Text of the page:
The story of the ratification of the 19th Amendment

The story of the ratification of the 19th Amendment
A historic marker in Tennessee commemorating Harry T. Burn, a 24-year-old state legislator who cast a vote in favor of women’s suffrage. (Photo/

By Gayle Converse and Pat Miller

One hundred years ago this month, American women achieved the right to vote. August 2020 marks the ratification anniversary of the 19th Amendment to the United States Constitution.

August 2020 also marks five months and counting of the COVID-19 pandemic, almost three months of protests following the death of George Floyd and less than three months until the U.S. presidential election.

Upheaval and uncertainty are nothing new to our city or our nation. For more than 271 years, Alexandria’s female residents have persisted through wars, disease and free elections – including the 1920 U.S. presidential election, the first national political contest in which women could cast their ballots.

Alexandria played its part in the women’s movement and eventual success of the passage of the amendment. Leading social rights activists from our city served in civilian and military jobs during World War I, nursed victims of the 1918 flu pandemic and helped pave the way for women’s enfranchisement.

First-time female voters in the city turned out in large numbers at the polls Nov. 2, 1920. According to the Nov. 3, 1920 Alexandria Gazette, “The women voted in large numbers and fully three-fourths of the number qualified took part in the election. … There are 4,250 qualified voters in the city, of which number 1,399 are women.”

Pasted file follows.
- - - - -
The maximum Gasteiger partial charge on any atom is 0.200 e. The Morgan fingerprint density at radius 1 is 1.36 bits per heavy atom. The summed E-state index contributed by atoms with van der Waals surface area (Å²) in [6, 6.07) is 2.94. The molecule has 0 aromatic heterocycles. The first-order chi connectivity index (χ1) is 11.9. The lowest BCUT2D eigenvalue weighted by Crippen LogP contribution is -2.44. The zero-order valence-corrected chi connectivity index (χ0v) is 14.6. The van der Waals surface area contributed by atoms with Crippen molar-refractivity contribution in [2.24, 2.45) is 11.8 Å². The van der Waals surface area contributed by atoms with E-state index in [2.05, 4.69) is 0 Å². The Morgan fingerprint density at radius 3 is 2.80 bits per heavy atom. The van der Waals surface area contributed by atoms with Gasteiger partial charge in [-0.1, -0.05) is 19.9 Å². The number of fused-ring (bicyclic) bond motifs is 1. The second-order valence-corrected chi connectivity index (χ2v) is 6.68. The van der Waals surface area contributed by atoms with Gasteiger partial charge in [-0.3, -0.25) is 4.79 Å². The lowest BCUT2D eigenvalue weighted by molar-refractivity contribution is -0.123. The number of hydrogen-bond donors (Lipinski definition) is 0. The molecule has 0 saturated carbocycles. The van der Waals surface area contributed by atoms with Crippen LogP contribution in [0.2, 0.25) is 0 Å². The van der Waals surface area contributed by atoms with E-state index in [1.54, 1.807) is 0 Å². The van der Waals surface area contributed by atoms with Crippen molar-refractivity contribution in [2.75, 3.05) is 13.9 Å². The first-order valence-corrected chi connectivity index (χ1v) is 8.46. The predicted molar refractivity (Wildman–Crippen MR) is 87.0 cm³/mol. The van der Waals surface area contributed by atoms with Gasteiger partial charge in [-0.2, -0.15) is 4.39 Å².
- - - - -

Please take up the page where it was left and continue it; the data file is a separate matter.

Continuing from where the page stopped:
The 19th Amendment reads, “The right of citizens of the United States to vote shall not be denied or abridged by the United States or by any State on account of sex.” Following more than a century of protests and petitions, these words were ratified Aug. 18, 1920 by the state of Tennessee. Tennessee became the 36th state – the majority needed from what was then the continental 48 – to put the amendment over the top.

A young legislator ended up playing a major role in the summer heat of the special session. Representatives had adopted the habit of wearing of red roses on their lapels if they were against women’s voting rights and yellow roses if they were pro-ratification.

On the Tennessee House Floor – after several tied votes to table the legislation – Junior Statesman Harry T. Burn, 24, displayed the red rose on his jacket. Hidden from sight in his jacket pocket was a letter he had recently received from his mother.

On page two of the seven-page note, she had written, “Hurrah and vote for suffrage.” On page six, she instructed Harry to “Be a good boy” in advocating for women. Young Harry Burn listened to his mother and shouted “aye” to the vote that changed history.

Eight days later, on Aug. 26, the 19th Amendment was certified by U.S. Secretary of State Bainbridge Colby, making the adoption of the amendment official. Every year on this date, the nation recognizes Women’s Equality Day.

When and how did the Commonwealth of Virginia vote in the ratification process? Along with other American women, Virginia women gained the right to vote in August 1920 – but it took 32 years for the Virginia General Assembly to ratify the 19th Amendment.

While August 2020 in America will be remembered for its pandemic, politics and protests, it will also be measured by the resiliency and spirit of its citizens. We have reason to celebrate the national ratification anniversary. One of the best ways to honor the brave Alexandrians who fought for voting rights is by registering to vote. 

The writers are founders of Alexandria Celebrates Women, a nonprofit that is commemorating the centennial of women’s suffrage and highlighting influential women throughout the city’s history. Contact them at